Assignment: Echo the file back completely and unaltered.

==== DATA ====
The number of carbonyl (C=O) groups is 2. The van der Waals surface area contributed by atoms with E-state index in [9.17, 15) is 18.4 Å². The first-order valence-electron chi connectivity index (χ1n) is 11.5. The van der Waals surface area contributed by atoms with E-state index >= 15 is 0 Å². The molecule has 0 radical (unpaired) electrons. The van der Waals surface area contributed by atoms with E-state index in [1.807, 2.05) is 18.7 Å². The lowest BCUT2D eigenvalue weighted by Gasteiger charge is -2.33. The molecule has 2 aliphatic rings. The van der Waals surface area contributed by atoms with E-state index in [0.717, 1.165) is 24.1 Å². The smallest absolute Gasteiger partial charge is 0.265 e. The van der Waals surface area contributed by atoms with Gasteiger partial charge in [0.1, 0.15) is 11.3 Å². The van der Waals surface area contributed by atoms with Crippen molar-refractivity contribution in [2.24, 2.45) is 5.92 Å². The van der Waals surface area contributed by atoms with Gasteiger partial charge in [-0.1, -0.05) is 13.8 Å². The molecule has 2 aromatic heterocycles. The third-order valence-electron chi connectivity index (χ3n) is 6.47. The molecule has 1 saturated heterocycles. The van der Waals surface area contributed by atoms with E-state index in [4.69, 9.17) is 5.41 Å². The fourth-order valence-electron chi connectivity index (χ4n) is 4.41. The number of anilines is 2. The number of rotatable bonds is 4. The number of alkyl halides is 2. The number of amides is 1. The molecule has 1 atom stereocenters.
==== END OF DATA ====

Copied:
The number of carbonyl (C=O) groups is 2. The van der Waals surface area contributed by atoms with E-state index in [9.17, 15) is 18.4 Å². The first-order valence-electron chi connectivity index (χ1n) is 11.5. The van der Waals surface area contributed by atoms with E-state index >= 15 is 0 Å². The molecule has 0 radical (unpaired) electrons. The van der Waals surface area contributed by atoms with E-state index in [1.807, 2.05) is 18.7 Å². The lowest BCUT2D eigenvalue weighted by Gasteiger charge is -2.33. The molecule has 2 aliphatic rings. The van der Waals surface area contributed by atoms with E-state index in [0.717, 1.165) is 24.1 Å². The smallest absolute Gasteiger partial charge is 0.265 e. The van der Waals surface area contributed by atoms with Gasteiger partial charge in [0.1, 0.15) is 11.3 Å². The van der Waals surface area contributed by atoms with Crippen molar-refractivity contribution in [2.24, 2.45) is 5.92 Å². The van der Waals surface area contributed by atoms with Gasteiger partial charge in [-0.1, -0.05) is 13.8 Å². The molecule has 2 aromatic heterocycles. The third-order valence-electron chi connectivity index (χ3n) is 6.47. The molecule has 1 saturated heterocycles. The van der Waals surface area contributed by atoms with E-state index in [4.69, 9.17) is 5.41 Å². The fourth-order valence-electron chi connectivity index (χ4n) is 4.41. The number of anilines is 2. The number of rotatable bonds is 4. The number of alkyl halides is 2. The number of amides is 1. The molecule has 1 atom stereocenters.